Blank number card – I used this image to create a “new” number card for my Western Electric Model 302 telephone. You can find this one and other styles and examples on the Telephone Archive site.
Number card with Bluetooth symbol – I modified the image above to add the Bluetooth logo. To print the card for my phone, I saved the image on my computer, inserted it into a blank Microsoft Word document, and then re-sized and printed the image a few times until it fit perfectly into the number card holder on my phone. Then I printed the final version on thicker card stock paper and cut it out! You can find instructions for opening up the number card holder on various phones on the Bell System Memorial site.
Phone list template (downloads as a Microsoft Word document file) – Once I had my rotary dial phone set up, I realized I didn’t know anyone’s phone number! We are often so used to just touching someone’s name in our cell phones to call them that we don’t memorize phone numbers anymore. I created this template to look like an “old fashioned” phone list to keep by the phone. This one features a logo for the New England Telephone and Telegraph Company.
Floral phone list template (downloads as a Microsoft Word document) – You can find this and other great borders and backgrounds on the Graphics Fairy website. You can modify the background image in this template (or create your own from scratch) by accessing the menu in MS Word for “Watermark.” In the version of Word I use (MS Word 2007), I click on the “Page Layout” tab near the top of the screen, choose “Watermark,” and then “Custom Watermark.” Then I click on “Picture Watermark” and click the button for “Select Picture” to select an image saved on my computer. I inserted a table in the document and sized it down to fit inside the borders of my background image, and then chose a font that looked like an old-fashioned typewriter font for my names and phone numbers.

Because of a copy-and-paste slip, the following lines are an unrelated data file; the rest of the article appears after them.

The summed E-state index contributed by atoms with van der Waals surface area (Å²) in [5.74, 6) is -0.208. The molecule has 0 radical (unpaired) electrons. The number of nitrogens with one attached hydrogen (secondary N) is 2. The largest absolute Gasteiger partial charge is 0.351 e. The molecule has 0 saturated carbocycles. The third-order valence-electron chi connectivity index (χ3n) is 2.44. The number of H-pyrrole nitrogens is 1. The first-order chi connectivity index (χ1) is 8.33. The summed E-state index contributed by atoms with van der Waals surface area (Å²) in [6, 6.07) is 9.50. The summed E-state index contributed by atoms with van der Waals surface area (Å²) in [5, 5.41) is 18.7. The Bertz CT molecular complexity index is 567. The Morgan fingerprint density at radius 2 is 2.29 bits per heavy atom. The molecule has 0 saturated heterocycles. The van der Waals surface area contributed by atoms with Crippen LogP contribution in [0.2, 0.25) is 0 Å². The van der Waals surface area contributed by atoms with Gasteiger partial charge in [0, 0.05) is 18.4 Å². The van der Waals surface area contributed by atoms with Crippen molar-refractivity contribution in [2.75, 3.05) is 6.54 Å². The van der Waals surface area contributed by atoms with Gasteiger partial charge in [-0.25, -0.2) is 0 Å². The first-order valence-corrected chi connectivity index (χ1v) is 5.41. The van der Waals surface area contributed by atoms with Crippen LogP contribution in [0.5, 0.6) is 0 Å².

XLink Quick-Start Guide – modified from XLink’s own version with a few additional tips. (Read more about the XLink.)
Dirrections for Connecting a Bluetooth Gateway or VoIP Adapter to All of Your Home’s Jacks – pdf from VoIPMyHouse.com with instructions on how to disconnect from your local telephone company’s line and make your jacks connect with a device like the XLink BT or OBi100 instead. These instructions are for using a VoIP device instead of your phone company, but just replace “XLink device,” “OBi100” or whatever device you’re using wherever it uses “VoIP” and it’s the same concept. The site covers lots of possible configurations that can complicate matters, including home alarm systems and DSL internet service, but it can be quite simple if you do not have any of these complicating factors. Be aware, though, that older homes sometimes have more complicated telephone wiring, and you might want to hire a technician to do this for you.
Here is another set of instructions for connecting a bluetooth gateway or VoIP device to all of the phone jacks in your home. This one is from http://voip.mi-telecom.org whose author claims to be the first to post instructions for this on the web.